To date, 42 species of mammals, four amphibians, one reptile (I wonder what it is!) and 182 species of birds are recorded as residing in the park. These are typical species of the moist, western slope of the Rocky Mountains.

The Mountain Goat on top of the Mount Robson Park Sign

The Mountain Goat on top of the Mount Robson Park Sign

From Moose who graze the valley bottoms to the Mountain Goats and Golden eagles of the Alpine Tundra Zone, all four bio-geo-climactic zones within the park provide habitat for species whom have adapted the unique characteristics found in each zone. Some animals, like the Grizzly bear or Mule Deer, find suitable habitats in multiple zones or elevations.

Excellent opportunities for wildlife viewing are available on a drive through the highway corridor in late Spring. Park staff have observed Mule Deer, Whitetail Deer, Moose, Elk, Wolf, Coyote, Black Bear, Grizzly Bear and a large variety of waterfowl.

In the spring, Elk mothers (cows) become extremely protective of their new calves. Moose and deer will also actively defend their young but Elk seem most prone to short tempers when confronted with anything they perceive as a threat to their young. In the fall of the year its the male Elks that can become aggressive. The “mating or rutting” season in September and October can make even the most seemingly docile Elk, Moose or Deer aggressive. Although they are beautiful, give all wildlife the space they need to ensure their safety and yours. The best way to observe wildlife close up is with binoculars.

A number of the valleys in the park have no routes or trails and extremely low levels of human use. This is in keeping with the belief that “wilderness” means wild and the Grizzly Bears, Caribou, Wolverines and other wilderness-loving species seem quite happy to keep it that way.

Wildlife Lovers Welcomed at Mountain River Lodge

We love the wilderness, just like you do. That is why we offer the accommodations closest to Mount Robson park. Come and visit us this spring.

Conservation at Mount Robson Park

March 17th, 2013 by Katie Pate

Mount Robson Park provides representation of all the North Continental Range landscapes. The park protects multiple complex ecosystems, represented by four bio-geo-climatic zones. These ecosystems are called Interior Cedar Hemlock (ICH), located in the valley bottoms, Sub-boreal Spruce (SBS), Englemann Spruce-subalpine Fir (ESSF) and finally up slope to the Alpine Tundra (AT) zone. The vegetation communities change as the elevation increases.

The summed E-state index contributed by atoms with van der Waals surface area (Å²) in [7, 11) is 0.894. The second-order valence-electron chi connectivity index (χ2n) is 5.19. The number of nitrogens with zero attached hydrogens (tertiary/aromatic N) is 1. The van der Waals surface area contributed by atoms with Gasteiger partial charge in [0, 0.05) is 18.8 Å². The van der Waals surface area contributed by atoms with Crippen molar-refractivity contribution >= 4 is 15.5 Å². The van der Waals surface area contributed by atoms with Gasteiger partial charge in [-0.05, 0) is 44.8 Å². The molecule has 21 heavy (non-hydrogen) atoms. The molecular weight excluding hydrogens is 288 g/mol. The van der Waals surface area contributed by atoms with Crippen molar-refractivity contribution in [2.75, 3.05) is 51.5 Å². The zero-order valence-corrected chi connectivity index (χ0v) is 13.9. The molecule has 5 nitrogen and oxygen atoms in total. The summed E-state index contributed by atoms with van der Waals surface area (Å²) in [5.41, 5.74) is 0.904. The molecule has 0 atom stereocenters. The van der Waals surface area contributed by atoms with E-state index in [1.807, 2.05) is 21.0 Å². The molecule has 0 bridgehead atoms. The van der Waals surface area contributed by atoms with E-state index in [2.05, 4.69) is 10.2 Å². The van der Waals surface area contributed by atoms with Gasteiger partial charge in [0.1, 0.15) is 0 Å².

As the vegetation changes, so does the wildlife. The diversity of species inside the park is a product of the diverse elevations. 182 species of birds are present in the park. Predator and prey relationships remain undisturbed by human interference in 80% of the park-zoned wilderness area. In fact, vast areas are zoned for wilderness conservation, meaning human use is not encouraged in any way – not even through the development of trails.

The beauty of Mount Robson wilderness is preserved for generations to come.

The beauty of Mount Robson wilderness is preserved for generations to come.

The park believes (and rightly so) the most important “customers” in these large wilderness areas are the wide variety of flora and fauna that depend on an undisturbed, intact wilderness.

In addition to protecting the largest peak in the entire Canadian Rockies, Mount Robson also protects beautiful, expansive alpine areas, clear rivers, lakes and highly valued wetland habitat. While towering mountains and imposing rock formations inspire and awe we humans, the main feature of the park, from a conservation perspective, is the headwaters of the Fraser River.

The Fraser River is of one of the world’s great rivers. Within the park, however, it is no more than a small, crystal clear creek. Believe it or not, this is the same river that empties into the Pacific Ocean, over 1,200 kilometers away in Vancouver. The very source of the great river lies in the south east corner of the park in Fraser Pass. Imagine drinking water from the very of start of one of the great rivers on this planet. Future generations will no doubt be grateful we protected over 100 kilometres of the Fraser River’s headwaters within Mount Robson Park.

Celebrate the Natural Wonder of Mount Robson at Mountain River Lodge

There is little we love more than this glorious landscape and all the wildlife that finds sustenance here. That is why we started our bed and breakfast in the shadow of Mount Robson, minutes from the Berg Lake trail. We also have stand alone cabins. We hope to see you finding solace here this spring.

 

»